Author(s): Thornhill P, Bassett D, Lochmller H, Bushby K, Straub V
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Abstract A number of muscular dystrophies are associated with the defective glycosylation of alpha-dystroglycan and many are now known to result from mutations in a number of genes encoding putative or known glycosyltransferases. These diseases include severe forms of congenital muscular dystrophy (CMD) such as Fukuyama type congenital muscular dystrophy (FCMD), Muscle-Eye-Brain disease (MEB) and Walker-Warburg syndrome (WWS), which are associated with brain and eye abnormalities. The defective glycosylation of alpha-dystroglycan in these disorders leads to a failure of alpha-dystroglycan to bind to extra-cellular matrix components and previous attempts to model these disorders have shown that the generation of fukutin- and Pomt1-deficient knockout mice results in early embryonic lethality due to basement membrane defects. We have used the zebrafish as an animal model to investigate the pathological consequences of downregulating the expression of the putative glycosyltransferase gene fukutin-related protein (FKRP) on embryonic development. We have found that downregulating FKRP in the zebrafish results in embryos which develop a range of abnormalities reminiscent of the developmental defects observed in human muscular dystrophies associated with mutations in FKRP. FKRP morphant embryos showed a spectrum of phenotypic severity involving alterations in somitic structure and muscle fibre organization as well as defects in developing neuronal structures and eye morphology. The pathological phenotype was found to correlate with a reduction in alpha-dystroglycan glycosylation and reduced laminin binding. Further characterization of the developmental processes affected in FKRP morphant embryos may lead to a better understanding of the pathological spectrum observed in muscular dystrophies associated with mutations in the human FKRP gene.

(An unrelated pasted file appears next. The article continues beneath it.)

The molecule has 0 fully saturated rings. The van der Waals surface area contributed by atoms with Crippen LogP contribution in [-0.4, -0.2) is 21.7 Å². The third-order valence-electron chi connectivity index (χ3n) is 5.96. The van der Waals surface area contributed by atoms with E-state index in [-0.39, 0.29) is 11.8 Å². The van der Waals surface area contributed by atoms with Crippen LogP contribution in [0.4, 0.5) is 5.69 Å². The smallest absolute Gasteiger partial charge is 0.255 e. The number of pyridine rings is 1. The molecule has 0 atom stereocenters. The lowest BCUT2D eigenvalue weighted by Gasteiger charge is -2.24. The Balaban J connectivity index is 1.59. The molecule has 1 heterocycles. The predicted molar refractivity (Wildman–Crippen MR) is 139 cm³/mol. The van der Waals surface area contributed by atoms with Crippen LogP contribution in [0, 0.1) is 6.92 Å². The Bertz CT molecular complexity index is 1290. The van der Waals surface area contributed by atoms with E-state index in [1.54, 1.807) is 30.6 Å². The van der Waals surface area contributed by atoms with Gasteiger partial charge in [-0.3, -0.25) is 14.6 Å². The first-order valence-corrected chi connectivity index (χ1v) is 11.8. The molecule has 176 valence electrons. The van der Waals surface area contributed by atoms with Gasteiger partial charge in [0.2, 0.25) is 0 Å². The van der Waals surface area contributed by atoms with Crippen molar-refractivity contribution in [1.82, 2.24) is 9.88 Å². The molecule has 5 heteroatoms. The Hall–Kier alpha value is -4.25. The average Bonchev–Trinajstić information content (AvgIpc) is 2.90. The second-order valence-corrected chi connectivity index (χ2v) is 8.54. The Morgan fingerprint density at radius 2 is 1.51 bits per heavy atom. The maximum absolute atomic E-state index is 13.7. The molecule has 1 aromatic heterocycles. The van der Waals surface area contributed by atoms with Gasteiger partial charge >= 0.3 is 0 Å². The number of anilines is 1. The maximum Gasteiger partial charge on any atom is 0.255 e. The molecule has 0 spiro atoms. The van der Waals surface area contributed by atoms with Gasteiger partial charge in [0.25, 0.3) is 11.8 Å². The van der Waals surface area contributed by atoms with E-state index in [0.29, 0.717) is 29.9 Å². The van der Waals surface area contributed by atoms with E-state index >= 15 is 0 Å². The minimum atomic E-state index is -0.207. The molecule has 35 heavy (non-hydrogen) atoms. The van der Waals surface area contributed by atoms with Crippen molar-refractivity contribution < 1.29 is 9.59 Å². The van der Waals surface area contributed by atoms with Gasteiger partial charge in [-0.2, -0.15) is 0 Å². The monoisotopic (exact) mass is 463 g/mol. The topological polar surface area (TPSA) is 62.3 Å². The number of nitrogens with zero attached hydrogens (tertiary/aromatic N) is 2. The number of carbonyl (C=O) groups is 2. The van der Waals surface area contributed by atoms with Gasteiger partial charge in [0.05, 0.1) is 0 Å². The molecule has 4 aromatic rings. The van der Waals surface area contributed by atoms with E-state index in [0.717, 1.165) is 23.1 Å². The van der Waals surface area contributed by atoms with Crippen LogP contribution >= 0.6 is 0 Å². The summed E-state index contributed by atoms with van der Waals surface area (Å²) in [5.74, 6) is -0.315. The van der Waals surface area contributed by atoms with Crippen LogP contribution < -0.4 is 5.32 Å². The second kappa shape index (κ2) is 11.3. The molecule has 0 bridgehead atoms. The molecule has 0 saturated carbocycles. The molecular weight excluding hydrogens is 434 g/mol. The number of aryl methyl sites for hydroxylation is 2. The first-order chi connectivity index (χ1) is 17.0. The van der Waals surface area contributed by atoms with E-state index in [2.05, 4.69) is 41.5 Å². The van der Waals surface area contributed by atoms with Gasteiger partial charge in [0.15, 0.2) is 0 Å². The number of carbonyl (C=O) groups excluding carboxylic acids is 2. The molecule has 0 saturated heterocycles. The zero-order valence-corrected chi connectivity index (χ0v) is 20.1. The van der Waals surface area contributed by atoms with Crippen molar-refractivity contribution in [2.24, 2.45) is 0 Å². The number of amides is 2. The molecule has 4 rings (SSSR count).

This article was published in Brain
and referenced in Journal of Glycomics & Lipidomics